“I love irony… not exclusively, but I have a special appreciation for it. And it underlies a lot of my work. I must have gotten it from my mother, as she would laugh at news stories like, “Santa looses fingers while stepping off helicopter to wave at kids”. And my dad, being a doctor, surgeon, and corner, would bring humor to the dinner table on things like bowel obstructions and suicides. Both my parents were great at extracting humor out of tragedy and that has given me a way of seeing life. For me creating images is only an arms length away. It’s all about my daily life, those meaningful pictures I’m able to extract from it, and the personal photographic vision I bring to those images”



Mecca Thumb Sandwich by Michael Northrup



Does the term Juxtaposition have any particular significance in your images and/or process?
Absolutely. That’s ‘the narrative’.



As an artist with such an extensive career, what can you tell us about how the art world has changed over time, and how your work has responded to that change?
Probably the biggest change is that we’re now digital. That relates to the computers, the net, the software, the cameras, the process, and most of all, how we now do business with our images. Though sensibility wise I think I first noticed advertising incorporating a lot more of fine art work around the mid 80’s and continues to be influenced more than ever. Another way the trend towards fine art in advertising has continued is the dramatic growth of “stock photography”. I think that advent put a lot of commercial studio photographers out of work and on the other hand gave amateurs and fine artists a much larger market for their images. The problem though still is that you’re thrown in a pool of thousands of other photographers. My response to this situation has been to ignore the drop in work and carry on.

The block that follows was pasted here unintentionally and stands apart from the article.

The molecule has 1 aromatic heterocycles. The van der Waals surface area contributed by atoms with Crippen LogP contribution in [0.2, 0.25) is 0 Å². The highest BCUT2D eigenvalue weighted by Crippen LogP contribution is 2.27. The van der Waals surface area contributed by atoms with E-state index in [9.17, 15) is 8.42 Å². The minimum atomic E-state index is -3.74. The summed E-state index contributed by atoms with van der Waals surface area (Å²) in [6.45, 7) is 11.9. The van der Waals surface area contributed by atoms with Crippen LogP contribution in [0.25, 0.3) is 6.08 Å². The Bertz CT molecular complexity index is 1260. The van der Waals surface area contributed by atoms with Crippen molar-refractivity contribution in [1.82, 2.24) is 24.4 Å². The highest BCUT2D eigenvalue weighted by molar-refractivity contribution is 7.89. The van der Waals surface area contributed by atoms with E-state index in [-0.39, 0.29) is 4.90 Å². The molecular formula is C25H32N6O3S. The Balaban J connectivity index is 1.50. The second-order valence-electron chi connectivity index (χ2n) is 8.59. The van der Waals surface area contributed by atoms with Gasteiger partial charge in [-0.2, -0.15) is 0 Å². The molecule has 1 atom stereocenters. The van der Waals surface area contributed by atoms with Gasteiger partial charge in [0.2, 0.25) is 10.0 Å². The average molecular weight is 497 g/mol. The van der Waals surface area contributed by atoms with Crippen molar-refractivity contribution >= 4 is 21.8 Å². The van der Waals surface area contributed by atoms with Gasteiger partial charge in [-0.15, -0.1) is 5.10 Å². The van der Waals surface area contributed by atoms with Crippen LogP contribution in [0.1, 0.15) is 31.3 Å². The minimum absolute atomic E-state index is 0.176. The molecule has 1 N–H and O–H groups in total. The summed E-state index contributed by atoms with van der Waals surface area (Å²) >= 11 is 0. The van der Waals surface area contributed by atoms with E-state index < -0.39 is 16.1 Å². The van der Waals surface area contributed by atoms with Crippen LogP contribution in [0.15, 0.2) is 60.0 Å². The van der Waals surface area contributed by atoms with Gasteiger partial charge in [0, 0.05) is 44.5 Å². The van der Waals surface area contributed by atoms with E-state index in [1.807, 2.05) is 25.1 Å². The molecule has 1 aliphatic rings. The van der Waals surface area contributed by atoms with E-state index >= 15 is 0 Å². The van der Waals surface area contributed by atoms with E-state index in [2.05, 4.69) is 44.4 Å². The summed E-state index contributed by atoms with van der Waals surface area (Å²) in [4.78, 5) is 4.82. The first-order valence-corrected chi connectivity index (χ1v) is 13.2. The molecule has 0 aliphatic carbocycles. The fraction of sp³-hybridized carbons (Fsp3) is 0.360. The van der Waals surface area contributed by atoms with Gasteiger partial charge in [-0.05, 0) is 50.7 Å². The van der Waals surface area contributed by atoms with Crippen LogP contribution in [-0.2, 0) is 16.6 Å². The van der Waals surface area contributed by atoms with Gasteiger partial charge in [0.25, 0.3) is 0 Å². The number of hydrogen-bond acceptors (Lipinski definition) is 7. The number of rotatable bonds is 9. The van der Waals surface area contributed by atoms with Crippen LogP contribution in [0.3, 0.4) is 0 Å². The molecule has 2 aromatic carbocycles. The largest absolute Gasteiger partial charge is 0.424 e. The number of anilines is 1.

Do any of the images currently posted on Saatchi Online reflect your current direction? And if so, what can we look for in the future?

The images that were made within the past 5 years are “Head Fog”, “Hello Kitty”, and “Stubbs”. I uploaded work in a chronological order and lost momentum by the time I got to the digital. I’ve lots more of that to put up and will do so soon. I’ve got 40 years of work that’s hardly been seen. I’m probably more motivated on getting past work out than I am at making new work. But there’s rarely a lull in my taking pictures. My approach to my work will continue as a kind of eclectic journal of people, things, situations, and environments that grab my attention as I go through life. I’m more reactionary than conceptual.


Mary and Bubbles by Michael Northrup



In some of your more colorful images you seem to describe the work through their technical merit (i.e. Merriam’s Mirror), but supply little information on your conceptual intent. In regards to your work, which do you find to be more important for your audience: the technical, the conceptual, both, or neither?

Certainly the concept is the more important aspect, i.e. the reason for making the image. But in some cases an image begs the question, “How did you do that?”. My cubistic looking lightpainting is one of those bodies that I can’t help but marvel at the process. As for the concept, I feel if I have to explain it than I’ve failed. The image is like a punchline. And like any joke, if you have to explain the punchline then the joke is ruined.


If you were to recommend one piece of literature and/or film to our readers, what would it be?

One of my weaknesses, and I don’t think this one serves me well, is I don’t read books. The last book I read was Tales of Power/Carlos Castaneda when it first came out. It had a huge positive effect on me. I think I have a clinical disorder with reading that was missed growing up. Reading itself is difficult. I’ll read 3 pages and then realize I was daydreaming for 2 of them. But film/movies is totally different. I remember everything! I don’t think I could recommend any one film but here are a couple that come to mind that had an effect on me (in no particular order):


“On the Beach”

“Jason and the Argonauts”

“2001 Space Odyssey”

“Dr. Strangelove”



Tire Fire by Michael Northrup



Your images oscillate between capturing the accidental and photographing the contrived, do you prefer one method when compared to the other?